Into the fertile ground of the United States dropped the seeds of an artistic revolution where European ideas met a little less resistance due to a lack of ossified cultural structures such as the Academie de peinture et de sculpture or the Royal Academy in the UK. In 1936 to move things forward the American Abstract Artists, established an eponymous association to fly the flag for abstract art with the specific aim of countering the perception that abstract art was solely a European concept.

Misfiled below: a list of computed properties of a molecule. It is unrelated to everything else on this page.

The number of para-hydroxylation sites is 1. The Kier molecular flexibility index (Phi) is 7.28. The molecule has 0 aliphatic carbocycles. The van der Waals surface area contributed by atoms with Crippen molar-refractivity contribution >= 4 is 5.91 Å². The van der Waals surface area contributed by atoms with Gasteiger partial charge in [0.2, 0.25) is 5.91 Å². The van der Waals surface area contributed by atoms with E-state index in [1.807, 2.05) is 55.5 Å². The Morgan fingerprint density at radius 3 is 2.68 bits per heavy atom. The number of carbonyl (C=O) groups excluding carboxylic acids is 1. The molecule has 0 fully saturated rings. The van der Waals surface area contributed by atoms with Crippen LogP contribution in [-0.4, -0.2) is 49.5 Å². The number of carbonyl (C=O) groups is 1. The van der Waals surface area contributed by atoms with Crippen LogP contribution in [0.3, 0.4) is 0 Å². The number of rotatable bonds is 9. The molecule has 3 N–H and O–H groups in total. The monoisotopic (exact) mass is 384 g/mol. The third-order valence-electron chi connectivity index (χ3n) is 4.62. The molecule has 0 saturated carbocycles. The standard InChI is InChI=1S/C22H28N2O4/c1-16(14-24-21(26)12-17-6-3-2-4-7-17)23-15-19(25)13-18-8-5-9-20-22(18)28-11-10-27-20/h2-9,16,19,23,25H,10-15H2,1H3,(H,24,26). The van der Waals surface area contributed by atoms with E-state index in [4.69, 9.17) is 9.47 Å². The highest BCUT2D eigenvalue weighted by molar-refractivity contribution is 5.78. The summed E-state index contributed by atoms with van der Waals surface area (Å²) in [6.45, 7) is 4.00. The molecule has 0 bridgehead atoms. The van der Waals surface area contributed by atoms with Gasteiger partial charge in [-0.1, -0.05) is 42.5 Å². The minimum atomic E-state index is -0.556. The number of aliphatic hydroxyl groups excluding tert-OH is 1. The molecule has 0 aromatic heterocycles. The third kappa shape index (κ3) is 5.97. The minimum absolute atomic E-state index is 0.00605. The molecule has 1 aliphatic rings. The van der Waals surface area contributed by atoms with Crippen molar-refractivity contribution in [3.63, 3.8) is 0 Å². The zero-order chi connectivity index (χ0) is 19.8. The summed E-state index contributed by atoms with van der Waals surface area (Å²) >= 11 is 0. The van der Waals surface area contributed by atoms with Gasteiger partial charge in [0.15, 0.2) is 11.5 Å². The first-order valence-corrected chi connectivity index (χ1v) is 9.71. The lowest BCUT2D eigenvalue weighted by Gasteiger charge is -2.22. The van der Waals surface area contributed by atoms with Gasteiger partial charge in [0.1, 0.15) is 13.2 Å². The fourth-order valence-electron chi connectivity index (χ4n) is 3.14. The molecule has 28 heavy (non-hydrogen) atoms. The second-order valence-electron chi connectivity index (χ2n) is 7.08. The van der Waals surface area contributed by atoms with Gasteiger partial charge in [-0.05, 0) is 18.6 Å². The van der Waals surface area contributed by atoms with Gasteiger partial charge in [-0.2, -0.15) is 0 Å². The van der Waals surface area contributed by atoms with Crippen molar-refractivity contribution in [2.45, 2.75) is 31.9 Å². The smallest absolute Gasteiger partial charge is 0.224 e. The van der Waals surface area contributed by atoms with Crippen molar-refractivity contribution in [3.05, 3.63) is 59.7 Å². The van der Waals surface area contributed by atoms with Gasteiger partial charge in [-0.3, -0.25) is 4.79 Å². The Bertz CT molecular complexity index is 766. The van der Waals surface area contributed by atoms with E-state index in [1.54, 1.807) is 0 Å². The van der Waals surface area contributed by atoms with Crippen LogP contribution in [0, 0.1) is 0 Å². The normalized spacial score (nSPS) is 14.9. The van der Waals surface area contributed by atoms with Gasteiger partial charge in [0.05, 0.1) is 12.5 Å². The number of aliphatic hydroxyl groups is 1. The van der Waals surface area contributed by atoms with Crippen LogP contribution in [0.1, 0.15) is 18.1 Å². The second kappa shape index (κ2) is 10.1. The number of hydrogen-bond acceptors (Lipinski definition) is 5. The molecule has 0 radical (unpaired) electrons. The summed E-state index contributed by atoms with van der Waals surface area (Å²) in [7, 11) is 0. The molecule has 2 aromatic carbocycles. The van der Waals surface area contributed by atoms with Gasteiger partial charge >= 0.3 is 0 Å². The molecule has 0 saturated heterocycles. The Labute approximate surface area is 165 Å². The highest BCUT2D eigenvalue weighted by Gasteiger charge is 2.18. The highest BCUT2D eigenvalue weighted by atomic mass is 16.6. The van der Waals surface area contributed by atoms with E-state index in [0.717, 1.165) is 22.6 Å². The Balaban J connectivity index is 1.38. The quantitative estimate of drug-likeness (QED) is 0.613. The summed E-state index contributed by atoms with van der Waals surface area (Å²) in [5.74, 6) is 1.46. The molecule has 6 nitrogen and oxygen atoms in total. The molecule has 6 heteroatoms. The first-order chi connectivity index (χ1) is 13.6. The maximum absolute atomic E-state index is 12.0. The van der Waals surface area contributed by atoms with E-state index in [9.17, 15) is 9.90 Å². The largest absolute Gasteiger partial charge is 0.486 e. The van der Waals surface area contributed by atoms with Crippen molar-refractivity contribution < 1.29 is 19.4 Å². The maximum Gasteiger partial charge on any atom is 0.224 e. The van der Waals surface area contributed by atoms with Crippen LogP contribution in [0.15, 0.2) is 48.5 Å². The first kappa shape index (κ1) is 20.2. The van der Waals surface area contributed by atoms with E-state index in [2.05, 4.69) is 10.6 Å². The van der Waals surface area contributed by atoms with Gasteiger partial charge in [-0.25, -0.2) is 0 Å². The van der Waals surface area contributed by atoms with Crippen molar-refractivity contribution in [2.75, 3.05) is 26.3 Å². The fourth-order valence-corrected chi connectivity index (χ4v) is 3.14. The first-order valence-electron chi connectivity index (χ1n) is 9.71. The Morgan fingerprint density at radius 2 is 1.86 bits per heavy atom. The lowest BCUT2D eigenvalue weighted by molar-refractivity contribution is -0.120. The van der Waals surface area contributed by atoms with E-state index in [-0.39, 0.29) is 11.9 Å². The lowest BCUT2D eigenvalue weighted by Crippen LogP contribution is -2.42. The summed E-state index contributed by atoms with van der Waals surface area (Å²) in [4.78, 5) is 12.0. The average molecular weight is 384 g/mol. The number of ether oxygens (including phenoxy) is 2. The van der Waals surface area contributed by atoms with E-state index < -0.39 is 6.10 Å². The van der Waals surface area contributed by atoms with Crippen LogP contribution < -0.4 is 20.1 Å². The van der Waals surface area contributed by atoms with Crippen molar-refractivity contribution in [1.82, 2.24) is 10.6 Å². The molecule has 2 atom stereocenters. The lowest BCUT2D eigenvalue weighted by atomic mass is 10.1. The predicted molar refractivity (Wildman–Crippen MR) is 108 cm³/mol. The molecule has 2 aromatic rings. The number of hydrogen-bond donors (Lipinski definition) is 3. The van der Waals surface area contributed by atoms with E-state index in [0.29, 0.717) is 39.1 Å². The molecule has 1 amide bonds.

What abstract art was essentially responsible for was to change the focus of painting onto what painting alone could uniquely do. Realism had encouraged perspective and representation of illusory space. Abstract art employs the painting itself to focus on the painting, being a flat surface, of a particular shape, painted with pigment in a particular way. As I suggested in part one, the subject of painting became the paint itself and its various methods of application…the brush may not have been abandoned, but there followed an explosion of opportunity with artist’s equipment now supplemented by all manner of other tools and devices, from scrapers and masking tape to spray guns. Paint can be poured, dripped, overlaid or sprayed and techniques can be combined. Sand can be added to the paint or it can be thrown over wet paint for texture. Paint also can be removed to reveal the under surface. Slavish adherence to a rectangular form is abandoned. Abstract art asserts the validity of a two dimensional surface where formal properties come to prominence, texture, gestures, rhythm, marks, and scale. New effects are cultivated. These paintings are to be looked at and not into. The subject of the work is what you see…colour, shapes, brush strokes, etc. etc. The subject of a work is the process of its creation.